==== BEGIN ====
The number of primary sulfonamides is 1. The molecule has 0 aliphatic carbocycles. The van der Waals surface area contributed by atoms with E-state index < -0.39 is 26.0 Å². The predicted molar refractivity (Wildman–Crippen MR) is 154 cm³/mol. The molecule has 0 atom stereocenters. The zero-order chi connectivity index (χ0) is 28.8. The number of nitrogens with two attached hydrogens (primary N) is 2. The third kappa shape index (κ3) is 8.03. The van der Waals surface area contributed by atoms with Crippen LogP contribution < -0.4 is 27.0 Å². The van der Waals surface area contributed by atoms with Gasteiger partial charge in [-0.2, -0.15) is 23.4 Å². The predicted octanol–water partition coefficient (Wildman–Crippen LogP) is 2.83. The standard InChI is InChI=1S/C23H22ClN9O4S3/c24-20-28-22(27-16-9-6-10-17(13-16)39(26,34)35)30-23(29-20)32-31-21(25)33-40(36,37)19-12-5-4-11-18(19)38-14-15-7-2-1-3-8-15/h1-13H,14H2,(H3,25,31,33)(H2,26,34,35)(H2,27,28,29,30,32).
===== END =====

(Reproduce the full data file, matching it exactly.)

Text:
The number of primary sulfonamides is 1. The molecule has 0 aliphatic carbocycles. The van der Waals surface area contributed by atoms with E-state index < -0.39 is 26.0 Å². The predicted molar refractivity (Wildman–Crippen MR) is 154 cm³/mol. The molecule has 0 atom stereocenters. The zero-order chi connectivity index (χ0) is 28.8. The number of nitrogens with two attached hydrogens (primary N) is 2. The third kappa shape index (κ3) is 8.03. The van der Waals surface area contributed by atoms with Crippen LogP contribution < -0.4 is 27.0 Å². The van der Waals surface area contributed by atoms with Gasteiger partial charge in [-0.2, -0.15) is 23.4 Å². The predicted octanol–water partition coefficient (Wildman–Crippen LogP) is 2.83. The standard InChI is InChI=1S/C23H22ClN9O4S3/c24-20-28-22(27-16-9-6-10-17(13-16)39(26,34)35)30-23(29-20)32-31-21(25)33-40(36,37)19-12-5-4-11-18(19)38-14-15-7-2-1-3-8-15/h1-13H,14H2,(H3,25,31,33)(H2,26,34,35)(H2,27,28,29,30,32).